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We live in a world facing many interrelated challenges, and the choices we make about allocating public sector resources have never been more consequential. The perspective taken in an economic evaluation determines the costs and outcomes included in that evaluation…
We live in a world facing many interrelated challenges, and the choices we make about allocating public sector resources have never been more consequential. The perspective taken in an economic evaluation determines the costs and outcomes included in that evaluation and therefore shapes resource allocation and access to new treatments. In this blog, we review the (lack of) changes to NICE’s manual to include elements of a ‘societal perspective’.
This blog post is the fourth in a series on the new National Institute for Health and Care Excellence (NICE) health technology evaluation manual. Each post provides a critical discussion on a particular topic, including the expected implications of the changes (or lack thereof) in the manual; what is still missing; and what further research is needed.
We live in a world facing many challenges – from the devasting effect of COVID-19 on health systems worldwide to climate change and political instability. How we allocate public sector resources to address these competing but often interrelated challenges has never been more consequential. The perspective taken in an economic evaluation determines the costs and outcomes which are included in that evaluation, and therefore shapes resource allocation and access to new treatments. In this blog, we review the changes to NICE’s health technology evaluation manual to include elements of a ‘societal perspective’.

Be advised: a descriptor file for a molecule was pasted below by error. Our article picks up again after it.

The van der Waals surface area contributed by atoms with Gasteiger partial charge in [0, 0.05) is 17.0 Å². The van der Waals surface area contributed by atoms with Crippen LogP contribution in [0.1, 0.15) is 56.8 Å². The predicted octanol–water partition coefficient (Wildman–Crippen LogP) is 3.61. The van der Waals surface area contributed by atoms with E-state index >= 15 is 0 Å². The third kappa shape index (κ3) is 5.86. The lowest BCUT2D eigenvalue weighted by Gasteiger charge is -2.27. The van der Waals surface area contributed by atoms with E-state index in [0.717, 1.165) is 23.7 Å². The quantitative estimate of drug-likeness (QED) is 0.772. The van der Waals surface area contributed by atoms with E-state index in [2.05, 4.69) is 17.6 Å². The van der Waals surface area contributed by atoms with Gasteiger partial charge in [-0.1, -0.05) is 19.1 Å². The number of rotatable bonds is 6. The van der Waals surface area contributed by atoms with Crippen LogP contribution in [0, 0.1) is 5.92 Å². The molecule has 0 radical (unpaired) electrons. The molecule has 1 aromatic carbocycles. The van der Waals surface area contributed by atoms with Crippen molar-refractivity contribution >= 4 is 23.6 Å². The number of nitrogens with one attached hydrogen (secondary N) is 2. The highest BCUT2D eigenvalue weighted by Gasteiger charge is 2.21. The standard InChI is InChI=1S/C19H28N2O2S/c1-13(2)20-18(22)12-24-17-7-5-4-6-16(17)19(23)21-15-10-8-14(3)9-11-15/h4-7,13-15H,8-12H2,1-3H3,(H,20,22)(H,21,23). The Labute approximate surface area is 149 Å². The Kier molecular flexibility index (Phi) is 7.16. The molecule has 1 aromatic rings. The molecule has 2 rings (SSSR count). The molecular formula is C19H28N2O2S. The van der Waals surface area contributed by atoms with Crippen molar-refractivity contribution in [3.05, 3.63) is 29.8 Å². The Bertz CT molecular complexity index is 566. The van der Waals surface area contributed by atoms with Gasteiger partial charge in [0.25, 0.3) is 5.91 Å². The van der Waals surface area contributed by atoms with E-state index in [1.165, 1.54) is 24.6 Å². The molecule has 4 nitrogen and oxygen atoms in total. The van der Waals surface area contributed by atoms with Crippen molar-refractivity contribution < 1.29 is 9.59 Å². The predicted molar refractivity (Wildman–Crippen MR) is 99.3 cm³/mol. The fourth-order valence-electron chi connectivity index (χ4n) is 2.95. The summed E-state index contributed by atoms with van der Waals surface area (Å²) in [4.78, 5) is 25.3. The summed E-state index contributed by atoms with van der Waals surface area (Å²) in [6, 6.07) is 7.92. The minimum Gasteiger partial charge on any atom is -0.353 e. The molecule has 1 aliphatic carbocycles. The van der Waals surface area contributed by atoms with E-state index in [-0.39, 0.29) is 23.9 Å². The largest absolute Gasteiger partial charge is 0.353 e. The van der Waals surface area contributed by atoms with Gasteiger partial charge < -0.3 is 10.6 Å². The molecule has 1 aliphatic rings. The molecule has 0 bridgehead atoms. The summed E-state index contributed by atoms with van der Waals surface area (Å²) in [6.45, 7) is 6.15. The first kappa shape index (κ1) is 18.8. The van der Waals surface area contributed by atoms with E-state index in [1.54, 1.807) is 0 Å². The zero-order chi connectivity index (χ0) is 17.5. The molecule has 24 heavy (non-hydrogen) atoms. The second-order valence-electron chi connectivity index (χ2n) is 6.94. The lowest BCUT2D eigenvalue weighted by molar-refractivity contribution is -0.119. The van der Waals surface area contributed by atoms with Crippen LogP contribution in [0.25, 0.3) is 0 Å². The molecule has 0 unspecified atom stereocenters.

What is a societal perspective?
A healthcare system perspective focuses solely on the health effects produced by an intervention, and the costs to the healthcare system of delivering that intervention. A societal perspective, in the simplest terms, means that all effects and costs which matter to society are included – regardless of what form these take and where they accrue. The societal costs which have received the most attention in the literature are the financial outlays (e.g. for transport to receive healthcare) and productivity costs (the hours of work lost or gained as a result of treatment) borne by patients and their families and carers (Garrison et al., 2018). In terms of societal effects, arguments have been made for expanding the definition of health to include not just changes in quality and length of life but, for example, improvements in the wellbeing and life satisfaction of patients and carers that may not be adequately captured by traditional quality of life measures (Cylus and Smith, 2020). A societal perspective should also include effects which matter to society but accrue in other sectors, for example the effect of a treatment to reduce alcohol misuse on crime (Walker et al., 2019) or children’s ability to attend school regularly.
What perspective does NICE take?
The NICE Charter states than NICE’s key role is “to provide an independent assessment of the value of existing and new treatments and interventions for the system”. They do this “to benefit the population as a whole and to improve and ensure equity of access to all members of society.” Yet the new NICE manual states that health technologies should be assessed from an NHS and Personal Social Services (PSS) perspective. The only societal effects that are included are:
The last two effects are considered additional and should be presented separately from the main analysis, which always takes a narrow NHS/PSS perspective. In addition, no guidance was provided on how they should be measured or presented, which will make their consideration in decision-making challenging
What is the case for a societal perspective?